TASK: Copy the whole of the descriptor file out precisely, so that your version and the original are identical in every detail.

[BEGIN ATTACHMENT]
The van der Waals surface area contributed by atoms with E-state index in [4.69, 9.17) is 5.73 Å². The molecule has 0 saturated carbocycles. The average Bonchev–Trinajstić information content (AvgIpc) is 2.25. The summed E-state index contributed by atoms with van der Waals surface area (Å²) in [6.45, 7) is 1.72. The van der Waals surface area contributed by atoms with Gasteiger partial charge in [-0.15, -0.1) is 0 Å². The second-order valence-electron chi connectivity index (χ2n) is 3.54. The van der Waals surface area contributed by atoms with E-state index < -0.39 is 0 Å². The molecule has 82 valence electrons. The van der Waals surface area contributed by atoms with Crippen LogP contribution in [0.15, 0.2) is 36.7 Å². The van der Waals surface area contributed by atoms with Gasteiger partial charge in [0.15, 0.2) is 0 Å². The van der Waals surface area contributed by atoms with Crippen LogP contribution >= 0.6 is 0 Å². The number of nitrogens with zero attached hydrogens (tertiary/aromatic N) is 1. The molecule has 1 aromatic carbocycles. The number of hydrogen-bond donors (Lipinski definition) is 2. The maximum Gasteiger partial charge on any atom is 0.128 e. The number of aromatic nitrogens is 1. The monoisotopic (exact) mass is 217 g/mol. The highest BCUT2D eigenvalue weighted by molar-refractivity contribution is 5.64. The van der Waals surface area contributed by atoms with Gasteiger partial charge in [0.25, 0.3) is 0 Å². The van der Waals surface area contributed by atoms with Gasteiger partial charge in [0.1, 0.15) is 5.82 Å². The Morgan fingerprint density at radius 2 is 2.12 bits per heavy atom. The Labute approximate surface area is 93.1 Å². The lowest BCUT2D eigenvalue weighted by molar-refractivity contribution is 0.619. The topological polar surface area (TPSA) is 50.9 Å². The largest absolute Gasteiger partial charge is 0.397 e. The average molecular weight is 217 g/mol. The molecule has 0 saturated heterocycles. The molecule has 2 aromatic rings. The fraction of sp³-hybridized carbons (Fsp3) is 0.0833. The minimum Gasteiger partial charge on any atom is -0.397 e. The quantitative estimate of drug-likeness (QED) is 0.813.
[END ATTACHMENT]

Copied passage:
The van der Waals surface area contributed by atoms with E-state index in [4.69, 9.17) is 5.73 Å². The molecule has 0 saturated carbocycles. The average Bonchev–Trinajstić information content (AvgIpc) is 2.25. The summed E-state index contributed by atoms with van der Waals surface area (Å²) in [6.45, 7) is 1.72. The van der Waals surface area contributed by atoms with Gasteiger partial charge in [-0.15, -0.1) is 0 Å². The second-order valence-electron chi connectivity index (χ2n) is 3.54. The van der Waals surface area contributed by atoms with E-state index < -0.39 is 0 Å². The molecule has 82 valence electrons. The van der Waals surface area contributed by atoms with Crippen LogP contribution in [0.15, 0.2) is 36.7 Å². The van der Waals surface area contributed by atoms with Gasteiger partial charge in [0.15, 0.2) is 0 Å². The van der Waals surface area contributed by atoms with Crippen LogP contribution >= 0.6 is 0 Å². The number of nitrogens with zero attached hydrogens (tertiary/aromatic N) is 1. The molecule has 1 aromatic carbocycles. The number of hydrogen-bond donors (Lipinski definition) is 2. The maximum Gasteiger partial charge on any atom is 0.128 e. The number of aromatic nitrogens is 1. The monoisotopic (exact) mass is 217 g/mol. The highest BCUT2D eigenvalue weighted by molar-refractivity contribution is 5.64. The van der Waals surface area contributed by atoms with Gasteiger partial charge in [0.25, 0.3) is 0 Å². The van der Waals surface area contributed by atoms with Gasteiger partial charge in [0.1, 0.15) is 5.82 Å². The Morgan fingerprint density at radius 2 is 2.12 bits per heavy atom. The Labute approximate surface area is 93.1 Å². The lowest BCUT2D eigenvalue weighted by molar-refractivity contribution is 0.619. The topological polar surface area (TPSA) is 50.9 Å². The largest absolute Gasteiger partial charge is 0.397 e. The average molecular weight is 217 g/mol. The molecule has 0 saturated heterocycles. The molecule has 2 aromatic rings. The fraction of sp³-hybridized carbons (Fsp3) is 0.0833. The minimum Gasteiger partial charge on any atom is -0.397 e. The quantitative estimate of drug-likeness (QED) is 0.813.